Home sweet home: spatiotemporal distribution and site fidelity of the reef manta ray (Mobula alfredi) in Dungonab Bay, Sudan.
Hussey, Nigel E
Kessel, Steven T
Braun, Camrin D
Cochran, Jesse E M
Elamin El Hassen, Nasereldin M
Berumen, Michael L.
KAUST DepartmentRed Sea Research Center, Division of Biological and Environmental Science and Engineering, King Abdullah University of Science and Technology, Thuwal, 23955, Kingdom of Saudi Arabia
Marine Science Program
Red Sea Research Center (RSRC)
Biological and Environmental Science and Engineering (BESE) Division
Environmental Science and Engineering Program
Permanent link to this recordhttp://hdl.handle.net/10754/676702
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AbstractBackground: Reef manta ray (Mobula alfredi) populations along the Northeastern African coastline are poorly studied. Identifying critical habitats for this species is essential for future research and conservation efforts. Dungonab Bay and Mukkawar Island National Park (DMNP), a component of a UNESCO World Heritage Site in Sudan, hosts the largest known M. alfredi aggregation in the Red Sea. Methods: A total of 19 individuals were tagged using surgically implanted acoustic tags and tracked within DMNP on an array of 15 strategically placed acoustic receivers in addition to two offshore receivers. Two of these acoustically monitored M. alfredi were also equipped with satellite linked archival tags and one individual was fitted with a satellite transmitting tag. Together, these data are used to describe approximately two years of residency and seasonal shifts in habitat use. Results: Tagged individuals were detected within the array on 96% of monitored days and recorded an average residence index of 0.39 across all receivers. Detections were recorded throughout the year, though some individuals were absent from the receiver array for weeks or months at a time, and generalized additive mixed models showed a clear seasonal pattern in presence with the highest probabilities of detection occurring in boreal fall. The models indicated that M. alfredi presence was highly correlated with increasing chlorophyll-a levels and weakly correlated with the full moon. Modeled biological factors, including sex and wingspan, had no influence on animal presence. Despite the high residency suggested by acoustic telemetry, satellite tag data and offshore acoustic detections in Sanganeb Atoll and Suedi Pass recorded individuals moving up to 125 km from the Bay. However, all these individuals were subsequently detected in the Bay, suggesting a strong degree of site fidelity at this location. Conclusions: The current study adds to growing evidence that M. alfredi are highly resident and site-attached to coastal bays and lagoons but display seasonal shifts in habitat use that are likely driven by resource availability. This information can be used to assist in managing and supporting sustainable ecotourism within the DMNP, part of a recently designated UNESCO World Heritage Site.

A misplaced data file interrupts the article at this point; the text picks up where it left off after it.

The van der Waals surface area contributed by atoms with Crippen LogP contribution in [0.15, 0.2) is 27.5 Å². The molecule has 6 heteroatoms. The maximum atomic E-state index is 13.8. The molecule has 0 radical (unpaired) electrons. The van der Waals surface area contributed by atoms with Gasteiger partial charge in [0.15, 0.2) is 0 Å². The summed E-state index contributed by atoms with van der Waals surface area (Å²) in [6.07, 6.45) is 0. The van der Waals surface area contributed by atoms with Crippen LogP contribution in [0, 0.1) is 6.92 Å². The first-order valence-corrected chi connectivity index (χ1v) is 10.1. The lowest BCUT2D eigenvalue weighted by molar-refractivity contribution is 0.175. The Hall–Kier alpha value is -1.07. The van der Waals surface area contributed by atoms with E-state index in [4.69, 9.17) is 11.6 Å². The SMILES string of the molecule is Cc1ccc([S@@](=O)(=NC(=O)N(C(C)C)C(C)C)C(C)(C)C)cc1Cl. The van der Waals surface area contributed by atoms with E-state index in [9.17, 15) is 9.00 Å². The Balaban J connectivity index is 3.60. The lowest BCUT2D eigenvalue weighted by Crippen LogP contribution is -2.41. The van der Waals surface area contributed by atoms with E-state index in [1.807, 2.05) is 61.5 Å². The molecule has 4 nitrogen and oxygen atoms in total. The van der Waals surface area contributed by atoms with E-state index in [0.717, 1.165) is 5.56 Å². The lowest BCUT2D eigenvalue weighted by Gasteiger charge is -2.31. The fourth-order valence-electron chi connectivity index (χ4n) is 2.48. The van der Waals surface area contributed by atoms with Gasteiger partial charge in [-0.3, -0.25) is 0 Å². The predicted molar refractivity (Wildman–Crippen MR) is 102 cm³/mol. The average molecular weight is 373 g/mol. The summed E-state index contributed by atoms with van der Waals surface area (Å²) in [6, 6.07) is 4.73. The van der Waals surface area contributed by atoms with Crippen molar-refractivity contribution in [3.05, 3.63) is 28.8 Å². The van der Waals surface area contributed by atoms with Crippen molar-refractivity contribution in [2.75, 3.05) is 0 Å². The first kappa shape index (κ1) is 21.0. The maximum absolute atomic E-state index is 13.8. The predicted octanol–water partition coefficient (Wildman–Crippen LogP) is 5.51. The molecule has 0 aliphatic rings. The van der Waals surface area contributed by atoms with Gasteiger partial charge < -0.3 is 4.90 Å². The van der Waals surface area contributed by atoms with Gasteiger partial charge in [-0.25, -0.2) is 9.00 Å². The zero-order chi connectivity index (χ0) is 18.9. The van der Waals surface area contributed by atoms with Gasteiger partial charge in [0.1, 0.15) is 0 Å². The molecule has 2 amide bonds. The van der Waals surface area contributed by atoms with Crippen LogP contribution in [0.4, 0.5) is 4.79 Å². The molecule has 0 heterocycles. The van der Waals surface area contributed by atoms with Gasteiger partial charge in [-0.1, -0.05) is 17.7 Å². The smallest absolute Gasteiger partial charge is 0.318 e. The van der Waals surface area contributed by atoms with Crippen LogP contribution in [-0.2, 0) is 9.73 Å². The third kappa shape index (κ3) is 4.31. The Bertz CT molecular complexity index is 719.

CitationKnochel, A. M., Hussey, N. E., Kessel, S. T., Braun, C. D., Cochran, J. E. M., Hill, G., Klaus, R., Checkchak, T., Elamin El Hassen, N. M., Younnis, M., & Berumen, M. L. (2022). Home sweet home: spatiotemporal distribution and site fidelity of the reef manta ray (Mobula alfredi) in Dungonab Bay, Sudan. Movement Ecology, 10(1). https://doi.org/10.1186/s40462-022-00314-9
SponsorsWe are grateful to Equipe Cousteau Sudan Shark and Ray Conservation and Management Program, the Darwin Initiative and the Deep Aquarium, Hull, UK for financial and logistical support for this project. We thank the Wildlife Conservation General Administration (WCGA), the Red Sea State Government, the Red Sea University, the Security Administration, and the field team from KAUST. We also thank Ben Jones for field support and Aaron Fisk for PDF support.
This research was supported by The Deep Aquarium (Grant # 00176; http://www.thedeep.co.uk) and The Darwin Initiative (Grant # 21–019; http://www.gov.uk/government/groups/the-darwin-initiative) in addition to baseline funding from MLB.
PublisherBioMed Central Ltd
PubMed Central IDPMC9052681
Except where otherwise noted, this item's license is described as © The Author(s) 2022. Open Access This article is licensed under a Creative Commons Attribution 4.0 International License,
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